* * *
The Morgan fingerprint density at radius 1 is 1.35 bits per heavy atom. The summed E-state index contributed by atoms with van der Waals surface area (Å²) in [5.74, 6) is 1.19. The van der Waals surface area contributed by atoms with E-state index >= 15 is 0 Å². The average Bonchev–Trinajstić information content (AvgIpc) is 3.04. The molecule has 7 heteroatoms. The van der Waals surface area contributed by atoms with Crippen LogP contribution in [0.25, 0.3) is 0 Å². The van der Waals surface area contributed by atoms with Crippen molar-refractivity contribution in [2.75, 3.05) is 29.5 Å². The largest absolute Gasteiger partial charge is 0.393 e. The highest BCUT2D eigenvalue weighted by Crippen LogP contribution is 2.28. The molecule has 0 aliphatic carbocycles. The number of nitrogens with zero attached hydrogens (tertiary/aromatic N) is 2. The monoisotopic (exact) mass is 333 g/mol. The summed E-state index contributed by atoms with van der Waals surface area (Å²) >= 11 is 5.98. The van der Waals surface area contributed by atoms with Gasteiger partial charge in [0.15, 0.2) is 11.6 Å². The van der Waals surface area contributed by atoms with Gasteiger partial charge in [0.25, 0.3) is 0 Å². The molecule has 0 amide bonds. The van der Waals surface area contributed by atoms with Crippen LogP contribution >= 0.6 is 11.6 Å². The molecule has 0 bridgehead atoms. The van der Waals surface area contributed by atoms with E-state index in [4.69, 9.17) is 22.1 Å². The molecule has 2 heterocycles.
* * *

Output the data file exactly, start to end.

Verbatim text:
The Morgan fingerprint density at radius 1 is 1.35 bits per heavy atom. The summed E-state index contributed by atoms with van der Waals surface area (Å²) in [5.74, 6) is 1.19. The van der Waals surface area contributed by atoms with E-state index >= 15 is 0 Å². The average Bonchev–Trinajstić information content (AvgIpc) is 3.04. The molecule has 7 heteroatoms. The van der Waals surface area contributed by atoms with Crippen LogP contribution in [0.25, 0.3) is 0 Å². The van der Waals surface area contributed by atoms with Crippen molar-refractivity contribution in [2.75, 3.05) is 29.5 Å². The largest absolute Gasteiger partial charge is 0.393 e. The highest BCUT2D eigenvalue weighted by Crippen LogP contribution is 2.28. The molecule has 0 aliphatic carbocycles. The number of nitrogens with zero attached hydrogens (tertiary/aromatic N) is 2. The monoisotopic (exact) mass is 333 g/mol. The summed E-state index contributed by atoms with van der Waals surface area (Å²) >= 11 is 5.98. The van der Waals surface area contributed by atoms with Gasteiger partial charge in [0.15, 0.2) is 11.6 Å². The van der Waals surface area contributed by atoms with Gasteiger partial charge in [0.25, 0.3) is 0 Å². The molecule has 0 amide bonds. The van der Waals surface area contributed by atoms with Crippen LogP contribution >= 0.6 is 11.6 Å². The molecule has 0 bridgehead atoms. The van der Waals surface area contributed by atoms with E-state index in [4.69, 9.17) is 22.1 Å². The molecule has 2 heterocycles.